New Nonfiction

new bookwormYou Can, You Will by Joel Osteen: Shares eight qualities of winners that can help readers reach their potential and achieve new levels of success in life.

The Blue Cotton Gown by Patricia Harman: The author describes her life as a nurse and midwife in West Virginia, sharing stories of her own personal and professional challenges as well as the lives and problems of those in her care.

Lusitania by Greg King: Resurrects a lost, glittering world to show the golden age of travel and illuminate the most prominent of Lusitania’s passengers. Rarely was an era so glamorous; rarely was a ship so magnificent; and rarely was the human element of tragedy so quickly lost to diplomatic maneuvers and militaristic threats

The Fall of the Ottomans by Eugene Rogan: Evaluates the impact of World War I on the Ottoman Empire and the Middle East as a whole, explaining the region’s less-understood but essential contributions to the war and the establishment of present-day conflicts.

The Russian Army in the Great War by David Stone: Corrects widespread misperceptions of the Russian Army and the war in the east even as it deepens and extends our understanding of the broader conflict.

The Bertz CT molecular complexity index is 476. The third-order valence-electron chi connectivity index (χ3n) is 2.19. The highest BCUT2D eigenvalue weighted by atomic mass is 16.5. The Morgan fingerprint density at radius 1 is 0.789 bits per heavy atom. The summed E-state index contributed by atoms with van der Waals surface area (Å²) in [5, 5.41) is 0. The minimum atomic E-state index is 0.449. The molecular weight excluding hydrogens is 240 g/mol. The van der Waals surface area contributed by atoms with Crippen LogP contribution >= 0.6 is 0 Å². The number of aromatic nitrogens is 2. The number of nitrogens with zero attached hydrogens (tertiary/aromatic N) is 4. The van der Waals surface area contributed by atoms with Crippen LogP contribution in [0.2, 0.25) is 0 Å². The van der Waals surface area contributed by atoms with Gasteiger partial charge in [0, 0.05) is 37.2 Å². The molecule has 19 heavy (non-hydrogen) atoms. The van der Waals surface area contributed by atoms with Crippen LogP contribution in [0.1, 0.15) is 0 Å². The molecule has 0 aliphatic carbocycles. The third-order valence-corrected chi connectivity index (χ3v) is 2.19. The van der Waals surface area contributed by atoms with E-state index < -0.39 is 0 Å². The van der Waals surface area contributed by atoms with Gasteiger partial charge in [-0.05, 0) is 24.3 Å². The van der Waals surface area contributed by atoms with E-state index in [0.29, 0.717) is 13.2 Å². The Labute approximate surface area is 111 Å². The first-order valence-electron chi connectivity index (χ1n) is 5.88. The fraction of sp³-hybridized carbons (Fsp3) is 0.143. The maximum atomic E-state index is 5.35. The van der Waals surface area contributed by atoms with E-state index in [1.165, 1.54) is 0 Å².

Dead Wake by Erik Larson: Chronicles the last and fatal voyage of the Lusitania, moving between events on the luxury ocean liner as it returned to its home port of Liverpool from New York City to those on the German submarine U-20.

War Bonds by Cindy Hval: Highlights stories of couples who met or married during World War II, beginning with a WWII-era song title and concluding with a look at wartime couples in their twilight, as well as when they were so hopeful and young and determined to save the world

Fortune’s Children by Arthur Vanderbilt: Describes the members of the Vanderbilt family, once hailed as American “royalty” and explores how they have managed to dissipate his vast fortune in under a century, to the point where some of them have died bankrupt.

Born to be King by Catherine Mayer: Draws on interviews with members of Prince Charles’ inner circle and on rare access to the prince himself to examine court life, Charles’ struggles, his achievements as a philanthropist and activist, and his popular marriage to Princess Diana.

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